Tommy was looking for love. As a blue-eyed, Ivy-League-educated biotech entrepreneur in his mid-40s who had taken several companies public, owned homes in New York, Colorado and Florida--and who had accumulated an eight-figure net worth--Tommy didn't have a problem getting dates. But he didn't want dates. As a busy divorced man with kids, he wanted a wife.
Enter Samantha Daniels, a Manhattan matchmaker with a reputation for being discreet and skilled at the art of the setup. For $20,000, Daniels set Tommy up with Gina (both names have been changed).
The two immediately hit it off. Each had two children around the same age, enjoyed throwing parties and shared an interest in politics. They were married a year and a half later. A month after the ceremony, Daniels received a bonus check in the mail for $150,000.
The world will always be filled with single people looking for love--and people who think they can pair them up. While the matchmaker is as old as history and thrives in cultures where marriages are arranged, in modern day America the need has created a market plenty have exploited, from speed-dating services and social clubs to online dating sites like Match.com and eHarmony.
Yet many singles are taking their dollars offline as the Internet has become the modern-day bar: too many choices, few suitable and often with high incidences of married folks looking for infidelity. All that leaves a niche for professional matchmakers.
Almost all of Daniels' paying customers are men, most of whom work in finance, the professions or entertainment. She won't name names, but Daniels claims to be currently working for several professional athletes and A-list actors. She says she once worked for a member of the Forbes 400.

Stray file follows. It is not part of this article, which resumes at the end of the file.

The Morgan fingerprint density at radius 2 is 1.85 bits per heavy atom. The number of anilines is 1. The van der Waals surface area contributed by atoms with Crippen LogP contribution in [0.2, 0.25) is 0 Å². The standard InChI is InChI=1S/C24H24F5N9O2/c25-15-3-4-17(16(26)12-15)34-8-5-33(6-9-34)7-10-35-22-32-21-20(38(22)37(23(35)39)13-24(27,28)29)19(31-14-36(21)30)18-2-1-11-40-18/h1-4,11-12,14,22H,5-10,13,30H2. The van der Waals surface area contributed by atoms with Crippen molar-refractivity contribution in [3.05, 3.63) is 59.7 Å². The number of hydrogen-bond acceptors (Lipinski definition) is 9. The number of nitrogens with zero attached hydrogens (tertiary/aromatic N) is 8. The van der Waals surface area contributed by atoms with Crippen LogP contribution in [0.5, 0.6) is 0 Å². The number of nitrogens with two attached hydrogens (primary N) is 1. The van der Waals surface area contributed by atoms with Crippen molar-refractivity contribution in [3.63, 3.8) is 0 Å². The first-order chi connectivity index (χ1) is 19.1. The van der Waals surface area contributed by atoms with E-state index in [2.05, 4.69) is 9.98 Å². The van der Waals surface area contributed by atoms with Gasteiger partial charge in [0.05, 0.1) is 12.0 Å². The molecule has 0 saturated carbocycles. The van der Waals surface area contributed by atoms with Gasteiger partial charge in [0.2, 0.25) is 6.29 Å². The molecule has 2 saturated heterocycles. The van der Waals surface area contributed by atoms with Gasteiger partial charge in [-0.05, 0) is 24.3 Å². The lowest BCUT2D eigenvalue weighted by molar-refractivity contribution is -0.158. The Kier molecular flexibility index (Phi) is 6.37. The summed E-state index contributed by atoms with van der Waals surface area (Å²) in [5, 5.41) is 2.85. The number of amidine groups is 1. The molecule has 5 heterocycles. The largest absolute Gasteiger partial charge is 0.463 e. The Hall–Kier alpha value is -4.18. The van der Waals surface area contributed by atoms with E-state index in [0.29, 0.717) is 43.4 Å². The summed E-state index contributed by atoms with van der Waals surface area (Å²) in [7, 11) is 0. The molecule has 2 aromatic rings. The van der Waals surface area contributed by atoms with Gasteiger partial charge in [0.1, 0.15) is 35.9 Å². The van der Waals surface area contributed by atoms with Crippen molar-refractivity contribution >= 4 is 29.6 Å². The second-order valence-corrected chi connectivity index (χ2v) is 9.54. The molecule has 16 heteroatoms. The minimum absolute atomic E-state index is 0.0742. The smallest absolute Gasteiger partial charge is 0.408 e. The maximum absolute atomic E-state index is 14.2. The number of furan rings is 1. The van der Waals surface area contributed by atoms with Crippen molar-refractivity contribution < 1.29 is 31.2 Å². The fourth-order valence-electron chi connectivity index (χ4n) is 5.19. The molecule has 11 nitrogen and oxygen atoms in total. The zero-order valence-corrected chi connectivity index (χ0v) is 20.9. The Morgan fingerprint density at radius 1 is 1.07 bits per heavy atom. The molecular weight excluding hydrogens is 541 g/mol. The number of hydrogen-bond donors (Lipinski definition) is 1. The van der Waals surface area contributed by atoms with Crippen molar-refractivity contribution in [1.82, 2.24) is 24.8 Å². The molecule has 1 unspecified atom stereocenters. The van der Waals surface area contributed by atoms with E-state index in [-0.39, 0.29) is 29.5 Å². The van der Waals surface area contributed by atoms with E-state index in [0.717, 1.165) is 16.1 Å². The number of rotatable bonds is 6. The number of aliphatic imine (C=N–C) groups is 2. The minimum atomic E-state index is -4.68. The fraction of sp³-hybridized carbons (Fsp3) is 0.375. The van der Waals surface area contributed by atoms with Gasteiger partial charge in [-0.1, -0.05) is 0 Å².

"There are several niches within matchmaking," says Daniels. "I chose to go after a high-end, highly educated crowd." When talking about her business, she never fails to mention that she went to an Ivy-League school, has an apartment on Manhattan's Upper East Side and a place in the Hamptons, and is very discreet, all qualities the single billionaire bachelor might look for.
Here's how her business works: A lovelorn man will hear about her company, Samantha's Table, through a friend. For $425 Daniels will meet him for a two-hour consultation. The meeting takes place in a social setting, often the bar at the Regency Hotel in New York, so she can see how he acts in that environment ("Does he spend too much time checking out the pretty girls walking around the room, or is he all business?").
The man brings photos of his ex-girlfriends and his homes, plus financial records about his businesses. After filling out a one-page questionnaire about himself, Daniels peppers him with queries: "Do you prefer cute or sexy?," "What's your definition of 'thin'?," "What makes you laugh?" and "What annoys you?"
"The baseline for men is always looks," says Daniels, 38, who claims to be responsible for 75 marriages and more than a thousand serious relationships. "But everyone defines 'hot' differently. Once that's established, if I can find two people who laugh at the same things and are annoyed by the same situations or people, they'll probably work."
If Daniels takes the man on as a client--she says she only works with 50 people at a time, and that 200 ask for a consultation every week--she will offer them a suite of services that includes dates, love-life coaching, styling and a personal shopper. Her minimum price today: $25,000 (though we think she can probably be negotiated down), plus a hefty bonus if she gets them married.